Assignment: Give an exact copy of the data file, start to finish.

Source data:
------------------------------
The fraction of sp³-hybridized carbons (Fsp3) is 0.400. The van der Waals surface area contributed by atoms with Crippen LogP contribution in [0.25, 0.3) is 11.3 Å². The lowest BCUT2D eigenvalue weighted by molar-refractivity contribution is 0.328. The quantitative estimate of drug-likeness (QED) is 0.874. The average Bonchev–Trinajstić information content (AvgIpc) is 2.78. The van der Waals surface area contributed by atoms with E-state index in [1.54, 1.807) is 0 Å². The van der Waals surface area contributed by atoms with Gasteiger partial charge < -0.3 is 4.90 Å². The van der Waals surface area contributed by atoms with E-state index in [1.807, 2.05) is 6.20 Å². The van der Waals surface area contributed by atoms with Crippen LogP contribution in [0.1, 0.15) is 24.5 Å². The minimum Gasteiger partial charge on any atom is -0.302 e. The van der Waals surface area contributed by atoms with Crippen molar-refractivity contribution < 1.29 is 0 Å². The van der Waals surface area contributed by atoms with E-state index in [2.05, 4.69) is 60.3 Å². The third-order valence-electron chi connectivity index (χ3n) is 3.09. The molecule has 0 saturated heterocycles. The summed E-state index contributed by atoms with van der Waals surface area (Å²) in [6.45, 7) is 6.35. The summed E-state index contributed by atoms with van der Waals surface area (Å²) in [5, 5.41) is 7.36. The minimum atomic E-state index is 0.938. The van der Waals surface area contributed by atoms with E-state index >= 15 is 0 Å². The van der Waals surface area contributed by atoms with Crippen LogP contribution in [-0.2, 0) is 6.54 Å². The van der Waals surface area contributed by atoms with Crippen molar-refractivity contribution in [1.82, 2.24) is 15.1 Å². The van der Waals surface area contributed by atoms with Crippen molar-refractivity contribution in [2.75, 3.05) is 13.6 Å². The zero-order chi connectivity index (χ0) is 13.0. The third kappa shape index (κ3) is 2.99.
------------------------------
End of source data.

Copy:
The fraction of sp³-hybridized carbons (Fsp3) is 0.400. The van der Waals surface area contributed by atoms with Crippen LogP contribution in [0.25, 0.3) is 11.3 Å². The lowest BCUT2D eigenvalue weighted by molar-refractivity contribution is 0.328. The quantitative estimate of drug-likeness (QED) is 0.874. The average Bonchev–Trinajstić information content (AvgIpc) is 2.78. The van der Waals surface area contributed by atoms with E-state index in [1.54, 1.807) is 0 Å². The van der Waals surface area contributed by atoms with Gasteiger partial charge < -0.3 is 4.90 Å². The van der Waals surface area contributed by atoms with E-state index in [1.807, 2.05) is 6.20 Å². The van der Waals surface area contributed by atoms with Crippen LogP contribution in [0.1, 0.15) is 24.5 Å². The minimum Gasteiger partial charge on any atom is -0.302 e. The van der Waals surface area contributed by atoms with Crippen molar-refractivity contribution < 1.29 is 0 Å². The van der Waals surface area contributed by atoms with E-state index in [2.05, 4.69) is 60.3 Å². The third-order valence-electron chi connectivity index (χ3n) is 3.09. The molecule has 0 saturated heterocycles. The summed E-state index contributed by atoms with van der Waals surface area (Å²) in [6.45, 7) is 6.35. The summed E-state index contributed by atoms with van der Waals surface area (Å²) in [5, 5.41) is 7.36. The minimum atomic E-state index is 0.938. The van der Waals surface area contributed by atoms with E-state index >= 15 is 0 Å². The van der Waals surface area contributed by atoms with Crippen LogP contribution in [-0.2, 0) is 6.54 Å². The van der Waals surface area contributed by atoms with Crippen molar-refractivity contribution in [1.82, 2.24) is 15.1 Å². The van der Waals surface area contributed by atoms with Crippen molar-refractivity contribution in [2.75, 3.05) is 13.6 Å². The zero-order chi connectivity index (χ0) is 13.0. The third kappa shape index (κ3) is 2.99.